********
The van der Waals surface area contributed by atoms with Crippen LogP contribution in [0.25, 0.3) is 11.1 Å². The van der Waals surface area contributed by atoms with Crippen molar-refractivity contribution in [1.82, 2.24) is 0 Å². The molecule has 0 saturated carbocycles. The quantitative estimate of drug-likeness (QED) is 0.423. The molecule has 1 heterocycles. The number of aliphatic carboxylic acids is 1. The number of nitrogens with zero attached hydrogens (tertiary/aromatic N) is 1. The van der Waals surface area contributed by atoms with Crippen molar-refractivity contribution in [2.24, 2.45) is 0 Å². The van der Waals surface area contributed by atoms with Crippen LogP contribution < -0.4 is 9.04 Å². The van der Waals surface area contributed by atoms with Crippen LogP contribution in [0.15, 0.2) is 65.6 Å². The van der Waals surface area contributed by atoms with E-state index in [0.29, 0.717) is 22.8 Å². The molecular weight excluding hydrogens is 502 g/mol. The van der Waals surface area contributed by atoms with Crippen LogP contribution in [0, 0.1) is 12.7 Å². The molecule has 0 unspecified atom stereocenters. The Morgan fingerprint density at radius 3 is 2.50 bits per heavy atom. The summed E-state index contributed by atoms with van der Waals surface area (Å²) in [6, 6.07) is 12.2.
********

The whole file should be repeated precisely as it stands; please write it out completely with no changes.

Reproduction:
The van der Waals surface area contributed by atoms with Crippen LogP contribution in [0.25, 0.3) is 11.1 Å². The van der Waals surface area contributed by atoms with Crippen molar-refractivity contribution in [1.82, 2.24) is 0 Å². The molecule has 0 saturated carbocycles. The quantitative estimate of drug-likeness (QED) is 0.423. The molecule has 1 heterocycles. The number of aliphatic carboxylic acids is 1. The number of nitrogens with zero attached hydrogens (tertiary/aromatic N) is 1. The van der Waals surface area contributed by atoms with Crippen molar-refractivity contribution in [2.24, 2.45) is 0 Å². The van der Waals surface area contributed by atoms with Crippen LogP contribution < -0.4 is 9.04 Å². The van der Waals surface area contributed by atoms with Crippen LogP contribution in [0.15, 0.2) is 65.6 Å². The van der Waals surface area contributed by atoms with E-state index in [0.29, 0.717) is 22.8 Å². The molecular weight excluding hydrogens is 502 g/mol. The van der Waals surface area contributed by atoms with Crippen LogP contribution in [0, 0.1) is 12.7 Å². The molecule has 0 unspecified atom stereocenters. The Morgan fingerprint density at radius 3 is 2.50 bits per heavy atom. The summed E-state index contributed by atoms with van der Waals surface area (Å²) in [6, 6.07) is 12.2.